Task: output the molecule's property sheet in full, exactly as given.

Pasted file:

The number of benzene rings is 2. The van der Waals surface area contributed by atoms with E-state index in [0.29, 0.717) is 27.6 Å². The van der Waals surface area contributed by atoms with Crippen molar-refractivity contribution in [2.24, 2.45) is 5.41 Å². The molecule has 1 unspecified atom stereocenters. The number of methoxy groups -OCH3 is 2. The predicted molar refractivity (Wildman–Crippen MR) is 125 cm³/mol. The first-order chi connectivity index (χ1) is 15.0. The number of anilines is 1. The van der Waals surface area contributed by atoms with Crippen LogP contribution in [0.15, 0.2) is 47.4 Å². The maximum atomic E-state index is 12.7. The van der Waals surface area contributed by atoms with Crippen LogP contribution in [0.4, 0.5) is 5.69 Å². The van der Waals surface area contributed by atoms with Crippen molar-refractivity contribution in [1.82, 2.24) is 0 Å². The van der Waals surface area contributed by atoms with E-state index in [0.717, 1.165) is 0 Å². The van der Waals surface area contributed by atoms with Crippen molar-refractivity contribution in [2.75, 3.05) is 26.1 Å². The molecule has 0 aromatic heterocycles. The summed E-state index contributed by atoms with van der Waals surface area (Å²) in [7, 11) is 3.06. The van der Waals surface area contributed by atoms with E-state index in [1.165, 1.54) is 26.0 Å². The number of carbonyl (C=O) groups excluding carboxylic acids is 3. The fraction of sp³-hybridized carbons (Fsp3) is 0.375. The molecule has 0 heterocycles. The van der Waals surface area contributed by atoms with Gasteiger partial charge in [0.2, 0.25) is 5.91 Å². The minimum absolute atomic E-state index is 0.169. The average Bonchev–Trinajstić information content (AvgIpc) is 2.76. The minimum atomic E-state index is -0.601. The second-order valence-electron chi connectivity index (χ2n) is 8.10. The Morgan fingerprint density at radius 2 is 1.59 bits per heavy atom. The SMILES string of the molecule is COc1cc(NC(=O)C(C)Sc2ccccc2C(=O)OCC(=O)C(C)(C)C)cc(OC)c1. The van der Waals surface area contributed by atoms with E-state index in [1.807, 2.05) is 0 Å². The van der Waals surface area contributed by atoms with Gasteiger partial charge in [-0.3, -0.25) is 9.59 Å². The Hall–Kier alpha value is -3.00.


The number of benzene rings is 2. The van der Waals surface area contributed by atoms with E-state index in [0.29, 0.717) is 27.6 Å². The van der Waals surface area contributed by atoms with Crippen molar-refractivity contribution in [2.24, 2.45) is 5.41 Å². The molecule has 1 unspecified atom stereocenters. The number of methoxy groups -OCH3 is 2. The predicted molar refractivity (Wildman–Crippen MR) is 125 cm³/mol. The first-order chi connectivity index (χ1) is 15.0. The number of anilines is 1. The van der Waals surface area contributed by atoms with Crippen LogP contribution in [0.15, 0.2) is 47.4 Å². The maximum atomic E-state index is 12.7. The van der Waals surface area contributed by atoms with Crippen LogP contribution in [0.4, 0.5) is 5.69 Å². The van der Waals surface area contributed by atoms with Crippen molar-refractivity contribution in [1.82, 2.24) is 0 Å². The van der Waals surface area contributed by atoms with E-state index in [0.717, 1.165) is 0 Å². The van der Waals surface area contributed by atoms with Crippen molar-refractivity contribution in [2.75, 3.05) is 26.1 Å². The molecule has 0 aromatic heterocycles. The summed E-state index contributed by atoms with van der Waals surface area (Å²) in [7, 11) is 3.06. The van der Waals surface area contributed by atoms with E-state index in [1.165, 1.54) is 26.0 Å². The number of carbonyl (C=O) groups excluding carboxylic acids is 3. The fraction of sp³-hybridized carbons (Fsp3) is 0.375. The molecule has 0 heterocycles. The van der Waals surface area contributed by atoms with Gasteiger partial charge in [0.2, 0.25) is 5.91 Å². The minimum absolute atomic E-state index is 0.169. The average Bonchev–Trinajstić information content (AvgIpc) is 2.76. The minimum atomic E-state index is -0.601. The second-order valence-electron chi connectivity index (χ2n) is 8.10. The Morgan fingerprint density at radius 2 is 1.59 bits per heavy atom. The SMILES string of the molecule is COc1cc(NC(=O)C(C)Sc2ccccc2C(=O)OCC(=O)C(C)(C)C)cc(OC)c1. The van der Waals surface area contributed by atoms with E-state index in [1.807, 2.05) is 0 Å². The van der Waals surface area contributed by atoms with Gasteiger partial charge in [-0.3, -0.25) is 9.59 Å². The Hall–Kier alpha value is -3.00.